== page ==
DAS: Still Useful After All These Years

DAS

In the nascent days of corporate computing, there was only one kind of storage configuration—hard drives within workstations and servers or hard drives in enclosures that were directly connected to workstations and servers. Being the only storage architecture, this approach did not warrant a name. But networks and applications grew larger and more complex, and network-attached storage (NAS) and storage area networks (SANs) emerged to meet the needs. These advances in storage prompted the initial configuration to be named—direct-attached storage (DAS). NAS allows multiple devices across a network to access a storage platform and SANs provide multiple networked devices with block-level access to multiple storage platforms. Both have proven very useful in enterprise networks, but DAS can still play an important role for organizations.

DAS can offer some performance benefits because the server does not need to cross the network for reads and writes. This makes DAS useful for supporting demanding applications like Microsoft Exchange, audio and video streaming, digital video recording, and media servers. Another advantage is DAS is much simpler to deploy and maintain than NAS or SANs. NAS and SANs require network planning and the acquisition and installation of gear like switches, routers, cabling, and connections. By avoiding these costs and complexities, DAS remains a viable choice for small businesses or for branch offices where only one physical server is deployed.

A knock on DAS is its limited scalability, but using a RAID array for the storage platform can deliver substantial storage capacity. Well-engineered RAID solutions offer much of the fault tolerance, availability, and data protection provided by NAS and SANs with such features as disk, controller, and cooling redundancy. Moreover, they allow JBODs to be connected to them, greatly increasing capacity. The bottom line is when storage does not need to be shared or virtualized, DAS, particularly when anchored by RAID platforms, offers a cost-effective solution that is easy to own and manage.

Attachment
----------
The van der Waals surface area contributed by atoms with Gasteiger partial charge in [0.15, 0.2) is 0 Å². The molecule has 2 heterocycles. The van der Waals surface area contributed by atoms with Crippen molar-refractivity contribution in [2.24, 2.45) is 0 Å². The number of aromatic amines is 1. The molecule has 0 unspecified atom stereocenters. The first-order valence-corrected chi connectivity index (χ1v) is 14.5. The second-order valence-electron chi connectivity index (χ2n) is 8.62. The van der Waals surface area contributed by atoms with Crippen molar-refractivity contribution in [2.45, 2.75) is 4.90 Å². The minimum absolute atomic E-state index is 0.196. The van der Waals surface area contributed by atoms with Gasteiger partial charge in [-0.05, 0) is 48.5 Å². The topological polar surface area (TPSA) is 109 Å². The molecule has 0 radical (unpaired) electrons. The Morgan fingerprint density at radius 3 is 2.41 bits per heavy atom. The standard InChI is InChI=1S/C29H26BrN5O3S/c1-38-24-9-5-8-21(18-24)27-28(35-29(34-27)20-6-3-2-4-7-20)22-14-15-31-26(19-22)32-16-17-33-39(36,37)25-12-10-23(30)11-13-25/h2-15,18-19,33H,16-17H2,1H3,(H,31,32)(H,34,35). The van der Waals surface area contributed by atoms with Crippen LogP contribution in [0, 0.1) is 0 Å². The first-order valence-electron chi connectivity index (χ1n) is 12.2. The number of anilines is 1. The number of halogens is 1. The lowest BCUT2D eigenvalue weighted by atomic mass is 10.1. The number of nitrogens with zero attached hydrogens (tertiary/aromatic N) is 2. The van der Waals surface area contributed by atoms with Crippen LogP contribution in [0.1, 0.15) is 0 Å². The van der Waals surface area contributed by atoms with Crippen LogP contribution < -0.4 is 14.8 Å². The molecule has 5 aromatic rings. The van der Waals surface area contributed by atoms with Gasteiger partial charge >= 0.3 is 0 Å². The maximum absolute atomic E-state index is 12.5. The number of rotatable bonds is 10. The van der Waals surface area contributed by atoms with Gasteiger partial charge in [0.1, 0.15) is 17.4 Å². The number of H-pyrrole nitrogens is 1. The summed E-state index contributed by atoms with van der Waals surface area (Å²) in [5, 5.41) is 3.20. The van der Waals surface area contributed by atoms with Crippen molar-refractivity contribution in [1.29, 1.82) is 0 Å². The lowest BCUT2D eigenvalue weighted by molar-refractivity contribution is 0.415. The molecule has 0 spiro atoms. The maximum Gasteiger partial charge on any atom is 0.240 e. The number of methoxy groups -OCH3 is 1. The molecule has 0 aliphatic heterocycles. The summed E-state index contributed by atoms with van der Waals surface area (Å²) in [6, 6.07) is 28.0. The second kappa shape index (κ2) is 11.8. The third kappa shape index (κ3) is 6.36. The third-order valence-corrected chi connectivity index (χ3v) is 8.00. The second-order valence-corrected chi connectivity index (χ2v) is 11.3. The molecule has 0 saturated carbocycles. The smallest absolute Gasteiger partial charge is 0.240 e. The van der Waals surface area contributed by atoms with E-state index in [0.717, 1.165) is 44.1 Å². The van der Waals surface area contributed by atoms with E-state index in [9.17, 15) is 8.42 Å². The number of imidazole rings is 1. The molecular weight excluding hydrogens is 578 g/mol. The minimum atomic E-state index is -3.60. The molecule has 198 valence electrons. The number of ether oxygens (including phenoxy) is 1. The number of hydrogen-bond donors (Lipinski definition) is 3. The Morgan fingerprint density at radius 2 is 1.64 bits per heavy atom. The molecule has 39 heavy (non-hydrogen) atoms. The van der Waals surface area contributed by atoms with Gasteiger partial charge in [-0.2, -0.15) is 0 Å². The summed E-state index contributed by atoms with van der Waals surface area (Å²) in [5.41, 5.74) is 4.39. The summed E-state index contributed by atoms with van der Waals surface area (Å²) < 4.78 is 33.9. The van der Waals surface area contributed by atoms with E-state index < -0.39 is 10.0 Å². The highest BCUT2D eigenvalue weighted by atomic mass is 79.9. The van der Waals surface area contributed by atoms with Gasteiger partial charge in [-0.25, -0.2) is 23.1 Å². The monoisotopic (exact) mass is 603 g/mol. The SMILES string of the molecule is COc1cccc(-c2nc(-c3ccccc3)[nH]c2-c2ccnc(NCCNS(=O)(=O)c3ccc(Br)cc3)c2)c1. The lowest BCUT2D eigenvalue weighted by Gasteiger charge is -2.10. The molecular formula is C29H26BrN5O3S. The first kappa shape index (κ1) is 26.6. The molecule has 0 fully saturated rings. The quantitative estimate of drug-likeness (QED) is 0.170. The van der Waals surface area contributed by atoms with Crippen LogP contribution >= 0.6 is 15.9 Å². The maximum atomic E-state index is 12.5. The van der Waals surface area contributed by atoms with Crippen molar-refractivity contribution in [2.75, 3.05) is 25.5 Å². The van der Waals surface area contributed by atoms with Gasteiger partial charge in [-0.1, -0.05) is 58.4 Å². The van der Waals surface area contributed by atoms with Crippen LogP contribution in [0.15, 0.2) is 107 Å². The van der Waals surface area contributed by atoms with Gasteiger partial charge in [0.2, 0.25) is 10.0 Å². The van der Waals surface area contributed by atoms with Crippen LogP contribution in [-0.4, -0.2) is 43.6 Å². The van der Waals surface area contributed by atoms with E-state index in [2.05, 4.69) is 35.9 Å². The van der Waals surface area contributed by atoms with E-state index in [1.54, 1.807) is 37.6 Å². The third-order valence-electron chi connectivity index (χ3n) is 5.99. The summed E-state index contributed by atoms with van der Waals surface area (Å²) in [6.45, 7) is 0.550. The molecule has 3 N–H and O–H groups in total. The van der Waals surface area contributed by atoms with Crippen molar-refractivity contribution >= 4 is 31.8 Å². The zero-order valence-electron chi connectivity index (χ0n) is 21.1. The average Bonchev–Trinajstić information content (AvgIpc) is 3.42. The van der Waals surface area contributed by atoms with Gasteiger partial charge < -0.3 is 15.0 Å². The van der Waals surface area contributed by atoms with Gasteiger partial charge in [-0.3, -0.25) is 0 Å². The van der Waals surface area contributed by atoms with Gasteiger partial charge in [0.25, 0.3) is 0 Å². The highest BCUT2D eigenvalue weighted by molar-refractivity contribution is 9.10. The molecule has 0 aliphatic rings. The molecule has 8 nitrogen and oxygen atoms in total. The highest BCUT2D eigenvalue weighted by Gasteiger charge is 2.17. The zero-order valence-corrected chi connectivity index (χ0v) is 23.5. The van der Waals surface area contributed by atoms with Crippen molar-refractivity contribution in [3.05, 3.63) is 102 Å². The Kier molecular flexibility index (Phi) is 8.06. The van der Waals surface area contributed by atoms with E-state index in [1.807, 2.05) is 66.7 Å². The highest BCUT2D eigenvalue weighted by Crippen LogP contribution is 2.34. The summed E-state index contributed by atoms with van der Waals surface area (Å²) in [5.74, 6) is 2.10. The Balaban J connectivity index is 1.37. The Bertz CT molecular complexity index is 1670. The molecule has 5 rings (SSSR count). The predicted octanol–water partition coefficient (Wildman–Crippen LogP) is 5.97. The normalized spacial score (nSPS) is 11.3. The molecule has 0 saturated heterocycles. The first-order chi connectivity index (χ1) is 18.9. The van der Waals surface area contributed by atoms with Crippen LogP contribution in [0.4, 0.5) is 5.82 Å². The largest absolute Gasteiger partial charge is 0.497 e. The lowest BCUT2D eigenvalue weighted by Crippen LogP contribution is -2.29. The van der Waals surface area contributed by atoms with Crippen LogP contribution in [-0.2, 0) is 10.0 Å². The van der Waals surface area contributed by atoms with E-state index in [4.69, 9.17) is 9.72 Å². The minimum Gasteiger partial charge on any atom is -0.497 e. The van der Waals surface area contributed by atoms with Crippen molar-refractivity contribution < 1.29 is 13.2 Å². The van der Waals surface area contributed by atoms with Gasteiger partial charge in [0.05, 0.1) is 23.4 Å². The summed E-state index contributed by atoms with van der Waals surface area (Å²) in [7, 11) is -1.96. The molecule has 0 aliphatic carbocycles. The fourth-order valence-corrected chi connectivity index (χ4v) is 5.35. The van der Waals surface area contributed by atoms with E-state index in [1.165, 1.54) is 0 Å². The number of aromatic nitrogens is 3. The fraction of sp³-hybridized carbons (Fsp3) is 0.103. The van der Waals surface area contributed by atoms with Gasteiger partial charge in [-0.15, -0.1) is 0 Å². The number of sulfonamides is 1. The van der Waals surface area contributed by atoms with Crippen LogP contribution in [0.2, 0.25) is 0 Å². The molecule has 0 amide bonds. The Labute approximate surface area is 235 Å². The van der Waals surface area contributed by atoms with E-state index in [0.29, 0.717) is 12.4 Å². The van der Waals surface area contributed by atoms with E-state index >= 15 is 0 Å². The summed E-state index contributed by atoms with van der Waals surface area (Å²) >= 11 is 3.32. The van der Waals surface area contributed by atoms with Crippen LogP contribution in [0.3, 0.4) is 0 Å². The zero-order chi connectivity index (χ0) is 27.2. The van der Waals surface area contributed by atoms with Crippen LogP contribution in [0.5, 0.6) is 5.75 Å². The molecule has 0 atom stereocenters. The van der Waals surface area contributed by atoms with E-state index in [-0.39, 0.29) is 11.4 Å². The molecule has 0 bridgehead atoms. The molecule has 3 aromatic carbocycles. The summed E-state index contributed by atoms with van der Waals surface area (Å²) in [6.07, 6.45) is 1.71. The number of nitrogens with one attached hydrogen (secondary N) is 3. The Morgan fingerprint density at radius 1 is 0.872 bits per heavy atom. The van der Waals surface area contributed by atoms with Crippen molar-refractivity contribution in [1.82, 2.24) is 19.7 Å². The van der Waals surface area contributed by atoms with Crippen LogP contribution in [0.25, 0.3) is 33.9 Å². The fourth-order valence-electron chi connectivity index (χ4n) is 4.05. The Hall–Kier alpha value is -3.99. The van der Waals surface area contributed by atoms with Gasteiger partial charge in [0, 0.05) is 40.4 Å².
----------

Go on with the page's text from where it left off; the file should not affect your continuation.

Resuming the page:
HYBRID FLASH STORAGE

HYBRID FLASH STORAGE

Flash Hybrid Storage

IT departments are struggling to keep up with the massive growth in data as well as the complexity in the types of data stored. From digital text files, to videos to machine-generated data, a storage solution has to be able to handle not just the volume, but the variety of data. With all of that data, inevitably there becomes the IO (input/output) bottleneck.

Flash technology is the most widely accepted solution for addressing the IO bottleneck, but even Flash arrays differ greatly. Depending on your business needs, investing in server-side flash or all-flash arrays can be justifiable, but is generally at a much steeper price.

That’s where the hybrid flash storage solution comes into play. For businesses looking for low latency, high IOPs performance, and high storage capacity, a hybrid flash fits the bill. The top advantages of a hybrid-flash solution include:

1. Cost

2. Performance

3. Reliability and error reduction

4. Data protection

5. Scalability

Hybrid flash arrays benefit many environments by balancing performance and capacity needs at a lower cost than most all-flash systems.  Learn more about AC&NC’s Flash Hybrid solutions for your business.